The most prominent company offering prenatal diagnosis by screening is Sequenom. This week, Sequenom announced a public offering of shares valued in excess of $50m. The aim is to finance further expansion of its business, including sales of its MaterniT21 prenatal test.
The principle behind the MaterniT21 test is that some of the DNA in a pregnant woman's blood is of foetal origin. By sequencing that DNA, it is in principle possible to reconstruct most of the genotype of the foetus, and to detect most genetic disorders from the 10th week of pregnancy onwards- earlier than with equivalent tests.
Sequenom's MaterniT21 test currently only returns information on whether there is an third copy of chromosome 21, which causes Down syndrome. If the test returns a positive result, the parents can then decide which actions to take, which could include termination of the pregnancy.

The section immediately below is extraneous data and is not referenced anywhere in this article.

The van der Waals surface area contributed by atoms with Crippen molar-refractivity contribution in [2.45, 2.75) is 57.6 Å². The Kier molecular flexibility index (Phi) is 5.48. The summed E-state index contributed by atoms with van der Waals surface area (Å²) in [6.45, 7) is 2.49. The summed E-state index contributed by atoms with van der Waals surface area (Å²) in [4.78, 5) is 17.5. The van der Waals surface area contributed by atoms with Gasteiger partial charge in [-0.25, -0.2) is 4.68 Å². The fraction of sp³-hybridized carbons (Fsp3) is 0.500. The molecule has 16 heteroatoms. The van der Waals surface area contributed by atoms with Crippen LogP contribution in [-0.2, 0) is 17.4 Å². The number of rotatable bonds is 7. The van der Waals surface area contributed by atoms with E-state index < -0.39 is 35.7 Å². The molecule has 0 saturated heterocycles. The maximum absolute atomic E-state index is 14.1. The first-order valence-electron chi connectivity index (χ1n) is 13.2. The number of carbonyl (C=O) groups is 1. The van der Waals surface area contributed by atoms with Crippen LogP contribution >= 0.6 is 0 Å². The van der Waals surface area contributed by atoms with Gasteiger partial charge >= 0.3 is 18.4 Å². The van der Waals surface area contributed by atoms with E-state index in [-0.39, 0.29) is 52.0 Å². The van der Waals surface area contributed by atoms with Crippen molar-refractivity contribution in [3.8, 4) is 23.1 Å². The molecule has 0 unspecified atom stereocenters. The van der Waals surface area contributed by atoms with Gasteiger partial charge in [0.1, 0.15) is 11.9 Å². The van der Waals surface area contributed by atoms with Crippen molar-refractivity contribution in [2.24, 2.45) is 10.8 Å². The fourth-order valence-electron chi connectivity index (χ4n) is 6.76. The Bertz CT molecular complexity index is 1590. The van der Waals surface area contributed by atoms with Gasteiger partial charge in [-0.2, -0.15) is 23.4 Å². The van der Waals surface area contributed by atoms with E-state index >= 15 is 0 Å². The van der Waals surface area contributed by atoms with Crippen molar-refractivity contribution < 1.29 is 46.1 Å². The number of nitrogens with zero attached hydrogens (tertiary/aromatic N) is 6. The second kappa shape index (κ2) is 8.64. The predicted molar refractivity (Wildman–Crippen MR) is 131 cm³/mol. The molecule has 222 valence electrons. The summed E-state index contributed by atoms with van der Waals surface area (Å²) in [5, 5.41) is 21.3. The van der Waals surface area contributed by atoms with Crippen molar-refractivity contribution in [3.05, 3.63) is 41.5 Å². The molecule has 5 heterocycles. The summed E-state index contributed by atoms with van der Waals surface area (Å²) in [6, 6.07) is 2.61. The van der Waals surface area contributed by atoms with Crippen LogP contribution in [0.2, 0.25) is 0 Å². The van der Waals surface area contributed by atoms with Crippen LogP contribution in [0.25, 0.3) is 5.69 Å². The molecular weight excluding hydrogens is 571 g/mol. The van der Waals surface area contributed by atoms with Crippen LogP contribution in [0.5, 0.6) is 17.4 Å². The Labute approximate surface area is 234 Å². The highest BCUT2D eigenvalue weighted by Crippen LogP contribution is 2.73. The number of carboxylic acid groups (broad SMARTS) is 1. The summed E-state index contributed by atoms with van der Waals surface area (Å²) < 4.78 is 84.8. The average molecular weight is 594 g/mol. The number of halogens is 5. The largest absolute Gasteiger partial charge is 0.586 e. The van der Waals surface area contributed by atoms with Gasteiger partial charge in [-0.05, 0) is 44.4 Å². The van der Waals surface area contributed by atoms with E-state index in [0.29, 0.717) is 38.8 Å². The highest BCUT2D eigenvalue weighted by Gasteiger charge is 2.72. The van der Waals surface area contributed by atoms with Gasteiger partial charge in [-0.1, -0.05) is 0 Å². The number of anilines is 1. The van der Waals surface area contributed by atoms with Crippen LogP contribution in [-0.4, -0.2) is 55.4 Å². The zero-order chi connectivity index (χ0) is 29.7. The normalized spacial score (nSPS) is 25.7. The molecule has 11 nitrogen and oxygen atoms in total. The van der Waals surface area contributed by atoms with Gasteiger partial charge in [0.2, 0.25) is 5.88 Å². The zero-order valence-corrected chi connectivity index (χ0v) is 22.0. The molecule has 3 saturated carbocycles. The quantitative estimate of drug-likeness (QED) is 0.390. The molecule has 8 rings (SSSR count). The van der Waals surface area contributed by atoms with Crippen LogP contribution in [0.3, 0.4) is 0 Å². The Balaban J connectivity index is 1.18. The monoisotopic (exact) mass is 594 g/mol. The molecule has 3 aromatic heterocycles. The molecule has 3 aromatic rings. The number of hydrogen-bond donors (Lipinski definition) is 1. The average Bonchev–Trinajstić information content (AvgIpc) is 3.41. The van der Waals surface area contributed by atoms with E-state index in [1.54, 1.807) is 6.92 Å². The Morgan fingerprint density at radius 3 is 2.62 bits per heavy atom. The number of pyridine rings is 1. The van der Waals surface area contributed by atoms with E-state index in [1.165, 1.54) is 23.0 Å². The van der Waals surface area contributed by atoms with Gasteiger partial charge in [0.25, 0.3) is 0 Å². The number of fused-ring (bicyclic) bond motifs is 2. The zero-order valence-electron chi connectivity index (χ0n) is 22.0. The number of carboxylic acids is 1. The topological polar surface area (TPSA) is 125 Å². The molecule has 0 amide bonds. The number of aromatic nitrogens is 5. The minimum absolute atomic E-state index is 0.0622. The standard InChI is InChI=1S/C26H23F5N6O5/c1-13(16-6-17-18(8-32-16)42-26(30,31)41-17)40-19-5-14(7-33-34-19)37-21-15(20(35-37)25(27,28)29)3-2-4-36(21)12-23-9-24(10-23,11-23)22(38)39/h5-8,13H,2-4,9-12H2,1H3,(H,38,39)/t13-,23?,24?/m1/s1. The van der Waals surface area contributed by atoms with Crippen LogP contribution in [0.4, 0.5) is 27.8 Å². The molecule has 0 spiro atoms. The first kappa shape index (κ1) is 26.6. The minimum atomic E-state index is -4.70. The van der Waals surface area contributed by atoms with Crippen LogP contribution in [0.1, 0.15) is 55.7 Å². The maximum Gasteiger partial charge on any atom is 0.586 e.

Even at lower prices, which will probably be paid for by insurers anyway, the big question is how many couples are willing to purchase a test. Of 4.1 million births each year in the US, 750,000 (18%) are judged to be at a high risk of Down syndrome or other chromosomal abnormalities, either because the mother is over 35 years old or because there is a history of such disorders in the family.
It is likely that in the future the tests of Sequenom and its competitors will include other disorders such as cystic fibrosis, muscular dystrophy, anaemia, neuropsychiatric conditions like autism, and beta-thalassaemia. This could widen their appeal to parents that are not in the 18% currently judged as high risk. If prices come down sufficiently, I don't see a reason why sequencing-based tests for pregnant women could not be as prevalent as ultrasound is today.
At 4.1 million births in the US alone each year, and even if the price of tests decreases to a fraction of what they are now, it could well be a multi-billion dollar market.
Time to buy some of those new Sequenom shares?